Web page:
This must be the season for snatching the budgetary rug out from under deserving programs. Weve heard Christmas in July to describe an unexpected mid-year bounty; now weve been hit with Scrooge in June.
The Stevens Creek Elementary community - of which I am a member by virtue of my daughters attendance, and with my wife serving as principal - is still in shock over Gov. Sonny Perdues surprise decision to withhold statewide funding for elementary foreign language programs.
Perdue hasnt been friendly to the highly regarded program, leaving it out of his proposed budget this spring. Proponents of the program lobbied the Legislature, which put the $2.1 million in funding back in.
The programs fans breathed a sigh of relief when Perdue signed the budget, and school systems around the state issued contracts for the next school year to elementary foreign language teachers - including five at Stevens Creek .
Out of the blue, Perdue announced last week that he was deferring funding for $21 million in budgeted items - including all the money for elementary foreign language. That means the money is still there, but local school systems cant have it.
Then Perdue left for an overseas trip to convince Europeans to do more business in Georgia. We hope he sees the irony in knifing the foreign language program while courting foreigners to do business here. How short-sighted can you get?
The answer to that question gets even tougher in the next case of rug-pulling.
Augusta Urban Ministries had been counting on a $40,000 grant from the Blank Foundation, named for the Blank family, owners of Home Depot.
The Blank grant was earmarked to help operate AUMs Community Kids Connection summer camp. The camp serves inner-city children, many of whom lack positive role models and a sense of direction.
AUM gives these kids a safe place to spend their summer, providing healthy, educational activities in an environment that helps them grow up and become productive members of society instead of future petty thugs and drug dealers.
The Blank Foundation suddenly turned Grinch, and yanked its funding when it heard - gasp! - kids attending the summer camp also could participate in Bible study. That discovery must have been especially incredible for the foundation functionary who had failed to notice the word Ministries in the organizations name.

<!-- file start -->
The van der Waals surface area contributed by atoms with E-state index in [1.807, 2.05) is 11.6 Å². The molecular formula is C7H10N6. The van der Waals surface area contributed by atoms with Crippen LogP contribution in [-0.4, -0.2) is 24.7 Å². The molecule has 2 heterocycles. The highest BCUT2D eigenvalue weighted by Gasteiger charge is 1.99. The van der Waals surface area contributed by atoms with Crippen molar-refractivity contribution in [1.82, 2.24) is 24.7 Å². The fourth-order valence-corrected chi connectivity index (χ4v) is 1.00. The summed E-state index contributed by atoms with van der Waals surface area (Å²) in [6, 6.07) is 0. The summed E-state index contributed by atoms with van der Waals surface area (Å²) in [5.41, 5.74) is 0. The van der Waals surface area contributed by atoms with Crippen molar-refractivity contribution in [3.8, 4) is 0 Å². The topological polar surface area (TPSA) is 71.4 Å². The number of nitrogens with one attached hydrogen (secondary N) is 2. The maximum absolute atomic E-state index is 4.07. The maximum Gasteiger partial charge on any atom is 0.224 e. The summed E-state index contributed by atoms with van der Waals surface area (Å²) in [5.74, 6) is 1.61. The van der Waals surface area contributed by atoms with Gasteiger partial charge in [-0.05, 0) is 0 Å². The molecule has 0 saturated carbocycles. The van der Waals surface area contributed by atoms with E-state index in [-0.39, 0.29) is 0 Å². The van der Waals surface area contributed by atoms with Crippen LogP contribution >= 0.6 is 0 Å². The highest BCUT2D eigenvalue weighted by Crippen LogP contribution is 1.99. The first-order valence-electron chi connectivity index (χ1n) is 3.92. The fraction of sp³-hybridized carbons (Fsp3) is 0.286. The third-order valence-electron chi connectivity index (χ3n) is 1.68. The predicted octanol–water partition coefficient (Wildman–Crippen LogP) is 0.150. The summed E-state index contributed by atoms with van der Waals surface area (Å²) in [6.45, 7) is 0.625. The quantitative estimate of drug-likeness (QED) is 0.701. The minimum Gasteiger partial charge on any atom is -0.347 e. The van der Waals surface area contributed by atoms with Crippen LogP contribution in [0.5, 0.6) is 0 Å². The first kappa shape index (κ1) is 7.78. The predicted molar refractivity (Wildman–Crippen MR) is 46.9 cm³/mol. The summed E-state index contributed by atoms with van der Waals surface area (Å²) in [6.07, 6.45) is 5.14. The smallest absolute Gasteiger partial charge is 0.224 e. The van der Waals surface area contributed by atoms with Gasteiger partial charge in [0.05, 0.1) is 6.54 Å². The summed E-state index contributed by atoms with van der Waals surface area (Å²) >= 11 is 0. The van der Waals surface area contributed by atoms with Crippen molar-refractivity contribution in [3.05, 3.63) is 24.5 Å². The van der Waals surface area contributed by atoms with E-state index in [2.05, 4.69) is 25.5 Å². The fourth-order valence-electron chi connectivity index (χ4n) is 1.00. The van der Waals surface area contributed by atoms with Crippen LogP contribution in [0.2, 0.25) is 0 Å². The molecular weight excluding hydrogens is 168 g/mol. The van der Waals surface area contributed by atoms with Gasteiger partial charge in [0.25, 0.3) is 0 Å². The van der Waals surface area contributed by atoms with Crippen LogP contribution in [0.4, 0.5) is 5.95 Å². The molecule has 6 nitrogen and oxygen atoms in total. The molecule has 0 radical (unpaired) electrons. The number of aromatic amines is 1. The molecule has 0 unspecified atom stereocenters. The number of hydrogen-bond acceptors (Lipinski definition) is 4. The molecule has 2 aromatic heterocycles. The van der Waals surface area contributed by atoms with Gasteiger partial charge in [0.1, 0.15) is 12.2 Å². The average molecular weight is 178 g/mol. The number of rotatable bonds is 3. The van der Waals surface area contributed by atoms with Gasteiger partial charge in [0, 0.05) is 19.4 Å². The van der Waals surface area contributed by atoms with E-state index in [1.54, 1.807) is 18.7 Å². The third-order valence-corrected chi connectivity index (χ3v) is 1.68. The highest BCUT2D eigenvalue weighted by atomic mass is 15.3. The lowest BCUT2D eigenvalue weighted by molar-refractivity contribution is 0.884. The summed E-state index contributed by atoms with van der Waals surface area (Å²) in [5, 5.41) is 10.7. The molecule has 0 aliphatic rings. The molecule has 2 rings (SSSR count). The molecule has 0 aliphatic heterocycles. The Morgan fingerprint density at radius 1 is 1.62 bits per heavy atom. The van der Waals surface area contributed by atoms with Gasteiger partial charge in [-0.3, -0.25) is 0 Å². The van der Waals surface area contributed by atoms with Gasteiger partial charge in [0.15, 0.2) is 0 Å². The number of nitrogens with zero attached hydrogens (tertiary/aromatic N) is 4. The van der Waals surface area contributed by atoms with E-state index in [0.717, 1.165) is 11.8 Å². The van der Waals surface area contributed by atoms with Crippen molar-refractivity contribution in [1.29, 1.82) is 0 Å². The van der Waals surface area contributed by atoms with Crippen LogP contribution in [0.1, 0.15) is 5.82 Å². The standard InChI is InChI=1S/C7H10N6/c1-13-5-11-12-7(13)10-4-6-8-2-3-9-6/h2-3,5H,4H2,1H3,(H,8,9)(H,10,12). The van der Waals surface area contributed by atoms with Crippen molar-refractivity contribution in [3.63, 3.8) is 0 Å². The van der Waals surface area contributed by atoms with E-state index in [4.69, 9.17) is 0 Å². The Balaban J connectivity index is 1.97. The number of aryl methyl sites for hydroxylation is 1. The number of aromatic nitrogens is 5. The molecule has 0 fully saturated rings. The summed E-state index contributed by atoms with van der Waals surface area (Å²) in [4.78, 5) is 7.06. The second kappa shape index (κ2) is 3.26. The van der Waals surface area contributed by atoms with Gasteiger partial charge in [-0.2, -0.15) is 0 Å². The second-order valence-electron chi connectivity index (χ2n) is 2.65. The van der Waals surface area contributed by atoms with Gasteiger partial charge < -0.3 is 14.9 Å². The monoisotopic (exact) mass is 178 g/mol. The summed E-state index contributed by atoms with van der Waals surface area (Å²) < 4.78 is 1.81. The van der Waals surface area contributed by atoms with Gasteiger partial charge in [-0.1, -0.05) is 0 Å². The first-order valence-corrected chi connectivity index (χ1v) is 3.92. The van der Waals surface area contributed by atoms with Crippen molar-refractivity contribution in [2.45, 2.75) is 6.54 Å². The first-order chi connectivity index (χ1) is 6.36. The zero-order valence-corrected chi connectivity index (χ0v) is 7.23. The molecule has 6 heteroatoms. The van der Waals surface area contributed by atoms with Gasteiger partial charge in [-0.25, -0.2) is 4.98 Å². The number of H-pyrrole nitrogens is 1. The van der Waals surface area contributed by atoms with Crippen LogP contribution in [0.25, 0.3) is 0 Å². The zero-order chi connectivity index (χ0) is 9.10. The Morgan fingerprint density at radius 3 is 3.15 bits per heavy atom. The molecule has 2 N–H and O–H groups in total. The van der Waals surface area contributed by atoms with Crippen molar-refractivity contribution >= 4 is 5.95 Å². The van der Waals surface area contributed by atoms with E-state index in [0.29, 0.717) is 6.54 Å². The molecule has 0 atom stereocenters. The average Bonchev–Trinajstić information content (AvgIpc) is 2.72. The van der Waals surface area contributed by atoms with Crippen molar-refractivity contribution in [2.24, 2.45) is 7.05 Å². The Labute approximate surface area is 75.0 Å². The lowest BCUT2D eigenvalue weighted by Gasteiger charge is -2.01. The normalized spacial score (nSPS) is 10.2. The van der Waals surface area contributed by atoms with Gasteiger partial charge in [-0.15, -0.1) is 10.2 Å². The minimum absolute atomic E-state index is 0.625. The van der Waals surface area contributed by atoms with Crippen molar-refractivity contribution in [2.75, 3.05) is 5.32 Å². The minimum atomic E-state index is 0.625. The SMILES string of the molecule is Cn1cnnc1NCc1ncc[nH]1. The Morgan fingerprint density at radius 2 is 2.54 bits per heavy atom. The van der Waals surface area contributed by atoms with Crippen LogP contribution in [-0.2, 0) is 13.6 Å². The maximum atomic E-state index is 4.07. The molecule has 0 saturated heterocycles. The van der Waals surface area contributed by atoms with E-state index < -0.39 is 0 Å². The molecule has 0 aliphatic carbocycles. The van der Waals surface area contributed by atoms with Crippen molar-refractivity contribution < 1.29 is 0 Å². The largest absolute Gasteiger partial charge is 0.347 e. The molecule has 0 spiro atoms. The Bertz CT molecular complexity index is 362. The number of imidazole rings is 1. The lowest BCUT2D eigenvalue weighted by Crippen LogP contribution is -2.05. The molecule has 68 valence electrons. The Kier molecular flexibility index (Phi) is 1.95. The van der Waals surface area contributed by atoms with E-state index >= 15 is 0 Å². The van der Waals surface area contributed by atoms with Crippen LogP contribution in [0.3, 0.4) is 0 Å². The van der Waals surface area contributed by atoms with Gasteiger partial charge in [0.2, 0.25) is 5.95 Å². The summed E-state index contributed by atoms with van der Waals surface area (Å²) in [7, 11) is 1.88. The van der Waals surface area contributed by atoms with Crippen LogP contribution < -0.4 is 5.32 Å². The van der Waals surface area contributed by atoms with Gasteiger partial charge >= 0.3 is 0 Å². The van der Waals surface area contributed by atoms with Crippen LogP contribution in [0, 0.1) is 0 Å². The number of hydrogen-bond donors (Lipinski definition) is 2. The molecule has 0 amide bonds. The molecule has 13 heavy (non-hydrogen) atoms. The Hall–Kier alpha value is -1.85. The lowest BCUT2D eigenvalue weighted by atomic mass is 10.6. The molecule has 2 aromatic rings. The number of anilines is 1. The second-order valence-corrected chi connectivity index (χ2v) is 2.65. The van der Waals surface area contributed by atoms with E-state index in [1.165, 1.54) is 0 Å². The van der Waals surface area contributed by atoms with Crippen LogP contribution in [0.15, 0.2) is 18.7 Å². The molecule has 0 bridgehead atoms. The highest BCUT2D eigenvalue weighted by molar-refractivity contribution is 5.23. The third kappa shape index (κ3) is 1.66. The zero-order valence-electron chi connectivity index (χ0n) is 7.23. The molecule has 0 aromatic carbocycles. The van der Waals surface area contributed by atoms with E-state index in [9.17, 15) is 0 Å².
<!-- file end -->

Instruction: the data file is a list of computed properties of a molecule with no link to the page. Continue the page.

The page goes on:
The Bible study has always been there, says Melrose York of Martinez, an AUM volunteer and former board member. Its not required, and its never been hidden.
The Blank Foundations sudden withdrawal of its funding caught AUM totally by surprise. The organization was faced with eliminating Bible study and keeping the funding, or keeping the Bible study and say goodbye to $40,000.
To its credit, the ministrys leaders stuck by their principles and decided to keep the voluntary Bible study - but like the schools threatened with the loss of elementary foreign language programs, AUM is now scrambling for funding.
Unlike the private AUM, however, most of those schools are fortunate to have local governments willing to either pick up the tab, like Richmond Countys, or at least bridge the gap until the state funding issue is resolved, like Columbia Countys. AUMs only safety net is the generosity of local churches and citizens.
To be part of that safety net, send a check to Augusta Urban Ministries, 303 Hale St., Augusta, Ga., 30901. Mark it for Community Kids Connection.
And shop at Lowes, or Mulherin Lumber, or How-ard Lumber Co., or Maner Builders Supply. Theyre in Columbia County, and they arent owned by the Grinch.
(Barry L. Paschal is publisher of The Columbia County News-Times. E-mail comments to bpaschal@ newstimesonline.com.)
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